2 April 2009
On April 1, 2009, the US Supreme Court released its opinion in 14 Penn Plaza LLC v. Pyett, No.07-581 (previously discussed in February 19, 2008 Docket Report).
In Alexander v. Gardner-Denver Co., 415 U.S. 36 (1974), the Supreme Court allowed a discharged employee to bring an employment-discrimination claim in federal court even though he had already engaged in arbitration of the claim under his union’s collective bargaining agreement. In the years that followed, a number of courts construed Gardner-Denver and subsequent cases to preclude a union from agreeing, through a collective bargaining agreement on behalf of its members, that the members would pursue statutory employment discrimination claims in arbitration rather than in court. Today, in 14 Penn Plaza LLC v. Pyett, No. 07-581, the Supreme Court held that a provision in a collective bargaining agreement that explicitly requires union members to arbitrate claims arising under the Age Discrimination in Employment Act of 1967 (ADEA), 29 U.S.C. § 621 et seq., is enforceable.
In Pyett, union members who had been reassigned to less desirable jobs at the office building where they worked brought an age discrimination suit in federal court. Under the terms of the applicable collective bargaining agreement (CBA), union members were required to submit claims of employment discrimination—including ADEA claims—to arbitration. Invoking the Federal Arbitration Act, the defendants petitioned the district court to compel arbitration of the plaintiffs’ age discrimination claims. The district court denied the petition, and the Second Circuit affirmed. The court of appeals held that, under the Gardner-Denver line of cases, an arbitration agreement contained within a collective bargaining agreement cannot be enforced to require an individual worker to arbitrate federal employment discrimination claims rather than pursue those claims in a judicial forum. The Supreme Court granted certiorari to resolve a circuit conflict over “whether a provision in a collective bargaining agreement that clearly and unmistakably requires union members to arbitrate claims arising under [the ADEA] is enforceable.” Slip op.1.
In an opinion by Justice Thomas, a five-Justice majority of the Supreme Court held that such a provision is enforceable. The Court first explained that the arbitrability of employment discrimination claims is a “condition of employment” within the scope of the union’s collective bargaining authority under the National Labor Relations Act (NLRA). Thus, the Court reasoned, “the CBA’s arbitration provision must be honored unless the ADEA itself removes this particular class of grievances from the NLRA’s broad sweep.” Slip op. 8. Noting that it had already held, in Gilmer v. Interstate/Johnson Lane Corp., 500 U.S. 20 (1991), that the ADEA does not preclude the arbitration of an employee’s ADEA claim pursuant to an individual employment contract, the Court then concluded that the ADEA likewise does not bar arbitration in the collective bargaining context. Because the NLRA gives the union and the employer the authority to negotiate an arbitration provision, and because the ADEA does not abrogate that authority, the Court found “no legal basis . . . to strike down the arbitration clause in this CBA.” Slip op. 10.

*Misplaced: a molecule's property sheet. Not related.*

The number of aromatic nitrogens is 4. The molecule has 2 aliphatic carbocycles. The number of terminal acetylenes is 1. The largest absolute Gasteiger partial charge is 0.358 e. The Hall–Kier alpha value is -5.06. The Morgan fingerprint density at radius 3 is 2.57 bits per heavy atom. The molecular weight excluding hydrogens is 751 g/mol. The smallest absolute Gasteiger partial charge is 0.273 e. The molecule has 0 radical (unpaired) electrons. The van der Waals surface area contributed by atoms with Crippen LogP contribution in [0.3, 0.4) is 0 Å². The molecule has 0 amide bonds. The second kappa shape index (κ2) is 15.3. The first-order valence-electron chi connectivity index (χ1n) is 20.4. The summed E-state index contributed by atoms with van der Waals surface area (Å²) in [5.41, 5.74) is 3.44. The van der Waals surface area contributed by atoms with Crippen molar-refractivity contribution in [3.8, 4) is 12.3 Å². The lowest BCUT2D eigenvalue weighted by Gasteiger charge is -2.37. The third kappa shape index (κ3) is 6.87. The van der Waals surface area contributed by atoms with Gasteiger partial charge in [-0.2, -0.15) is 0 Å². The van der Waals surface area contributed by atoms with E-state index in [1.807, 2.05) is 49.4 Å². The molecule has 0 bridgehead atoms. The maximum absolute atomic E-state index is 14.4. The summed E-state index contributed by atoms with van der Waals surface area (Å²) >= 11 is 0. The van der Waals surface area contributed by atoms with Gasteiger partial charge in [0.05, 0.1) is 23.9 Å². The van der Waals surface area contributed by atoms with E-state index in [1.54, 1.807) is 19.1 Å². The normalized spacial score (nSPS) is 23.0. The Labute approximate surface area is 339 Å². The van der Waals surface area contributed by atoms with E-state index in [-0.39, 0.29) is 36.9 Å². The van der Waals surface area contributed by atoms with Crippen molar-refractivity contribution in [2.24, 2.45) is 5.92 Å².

The Court went on to hold that the Gardner-Denver line of cases did not require a different result. The Court explained that those cases did not squarely address the enforceability of an agreement to arbitrate statutory claims, but instead examined whether the prior arbitration of contract-based claims precluded subsequent litigation of statutory claims. The Court also disavowed “broad dicta” in Gardner-Denver that was “highly critical of the use of arbitration for the vindication of statutory antidiscrimination rights,” pointing out that such skepticism “rested on a misconceived view of arbitration that this Court has since abandoned.” Slip. op. 16.
In a dissenting opinion joined by Justices Stevens, Ginsburg, and Breyer, Justice Souter argued that the question presented in the case was controlled by Gardner-Denver. Justice Stevens wrote a separate dissent, expressing concern about what he termed the “subversion of precedent to the policy favoring arbitration.” Slip op. 1 (Stevens, J., dissenting).
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